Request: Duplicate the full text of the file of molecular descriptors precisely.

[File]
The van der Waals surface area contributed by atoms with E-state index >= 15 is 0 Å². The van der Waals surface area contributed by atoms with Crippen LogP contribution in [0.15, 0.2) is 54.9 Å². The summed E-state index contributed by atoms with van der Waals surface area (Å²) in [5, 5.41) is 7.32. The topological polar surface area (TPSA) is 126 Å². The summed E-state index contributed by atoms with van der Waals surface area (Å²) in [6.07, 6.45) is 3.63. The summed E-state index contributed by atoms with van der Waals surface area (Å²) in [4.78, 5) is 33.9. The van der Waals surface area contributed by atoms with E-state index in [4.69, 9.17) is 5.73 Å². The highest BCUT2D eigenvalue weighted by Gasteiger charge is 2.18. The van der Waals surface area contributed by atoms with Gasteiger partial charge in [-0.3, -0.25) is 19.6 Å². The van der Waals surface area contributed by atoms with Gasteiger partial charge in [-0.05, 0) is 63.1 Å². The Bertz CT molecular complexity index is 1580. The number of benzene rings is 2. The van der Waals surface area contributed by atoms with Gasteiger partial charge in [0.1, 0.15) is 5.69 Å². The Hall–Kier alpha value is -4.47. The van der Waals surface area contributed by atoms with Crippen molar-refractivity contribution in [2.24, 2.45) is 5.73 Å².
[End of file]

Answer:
The van der Waals surface area contributed by atoms with E-state index >= 15 is 0 Å². The van der Waals surface area contributed by atoms with Crippen LogP contribution in [0.15, 0.2) is 54.9 Å². The summed E-state index contributed by atoms with van der Waals surface area (Å²) in [5, 5.41) is 7.32. The topological polar surface area (TPSA) is 126 Å². The summed E-state index contributed by atoms with van der Waals surface area (Å²) in [6.07, 6.45) is 3.63. The summed E-state index contributed by atoms with van der Waals surface area (Å²) in [4.78, 5) is 33.9. The van der Waals surface area contributed by atoms with E-state index in [4.69, 9.17) is 5.73 Å². The highest BCUT2D eigenvalue weighted by Gasteiger charge is 2.18. The van der Waals surface area contributed by atoms with Gasteiger partial charge in [-0.3, -0.25) is 19.6 Å². The van der Waals surface area contributed by atoms with Gasteiger partial charge in [-0.05, 0) is 63.1 Å². The Bertz CT molecular complexity index is 1580. The number of benzene rings is 2. The van der Waals surface area contributed by atoms with Gasteiger partial charge in [0.1, 0.15) is 5.69 Å². The Hall–Kier alpha value is -4.47. The van der Waals surface area contributed by atoms with Crippen molar-refractivity contribution in [2.24, 2.45) is 5.73 Å².